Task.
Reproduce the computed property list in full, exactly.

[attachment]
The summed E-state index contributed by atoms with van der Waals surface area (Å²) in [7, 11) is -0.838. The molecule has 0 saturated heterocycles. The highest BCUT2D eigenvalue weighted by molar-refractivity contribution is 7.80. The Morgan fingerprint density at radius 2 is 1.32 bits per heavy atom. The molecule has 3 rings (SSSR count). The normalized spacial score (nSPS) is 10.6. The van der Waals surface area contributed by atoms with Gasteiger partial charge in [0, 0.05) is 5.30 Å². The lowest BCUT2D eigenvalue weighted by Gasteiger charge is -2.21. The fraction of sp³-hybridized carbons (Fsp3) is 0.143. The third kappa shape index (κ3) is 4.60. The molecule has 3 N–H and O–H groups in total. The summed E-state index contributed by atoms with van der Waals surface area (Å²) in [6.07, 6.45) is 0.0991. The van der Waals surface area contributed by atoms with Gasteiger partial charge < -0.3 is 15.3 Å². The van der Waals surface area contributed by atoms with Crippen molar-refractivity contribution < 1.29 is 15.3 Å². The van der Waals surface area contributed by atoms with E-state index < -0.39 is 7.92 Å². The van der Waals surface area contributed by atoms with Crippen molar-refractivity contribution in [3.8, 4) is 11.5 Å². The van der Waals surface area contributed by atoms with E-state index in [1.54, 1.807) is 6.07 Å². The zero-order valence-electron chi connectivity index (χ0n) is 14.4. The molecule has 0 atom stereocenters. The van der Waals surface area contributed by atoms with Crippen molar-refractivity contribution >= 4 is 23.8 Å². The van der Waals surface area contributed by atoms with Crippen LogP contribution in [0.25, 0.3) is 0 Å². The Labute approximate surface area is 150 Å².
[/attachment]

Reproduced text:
The summed E-state index contributed by atoms with van der Waals surface area (Å²) in [7, 11) is -0.838. The molecule has 0 saturated heterocycles. The highest BCUT2D eigenvalue weighted by molar-refractivity contribution is 7.80. The Morgan fingerprint density at radius 2 is 1.32 bits per heavy atom. The molecule has 3 rings (SSSR count). The normalized spacial score (nSPS) is 10.6. The van der Waals surface area contributed by atoms with Gasteiger partial charge in [0, 0.05) is 5.30 Å². The lowest BCUT2D eigenvalue weighted by Gasteiger charge is -2.21. The fraction of sp³-hybridized carbons (Fsp3) is 0.143. The third kappa shape index (κ3) is 4.60. The molecule has 3 N–H and O–H groups in total. The summed E-state index contributed by atoms with van der Waals surface area (Å²) in [6.07, 6.45) is 0.0991. The van der Waals surface area contributed by atoms with Gasteiger partial charge < -0.3 is 15.3 Å². The van der Waals surface area contributed by atoms with Crippen molar-refractivity contribution < 1.29 is 15.3 Å². The van der Waals surface area contributed by atoms with E-state index < -0.39 is 7.92 Å². The van der Waals surface area contributed by atoms with Crippen molar-refractivity contribution in [3.8, 4) is 11.5 Å². The van der Waals surface area contributed by atoms with E-state index in [1.54, 1.807) is 6.07 Å². The zero-order valence-electron chi connectivity index (χ0n) is 14.4. The molecule has 0 atom stereocenters. The van der Waals surface area contributed by atoms with Crippen molar-refractivity contribution >= 4 is 23.8 Å². The van der Waals surface area contributed by atoms with Crippen LogP contribution in [0.25, 0.3) is 0 Å². The Labute approximate surface area is 150 Å².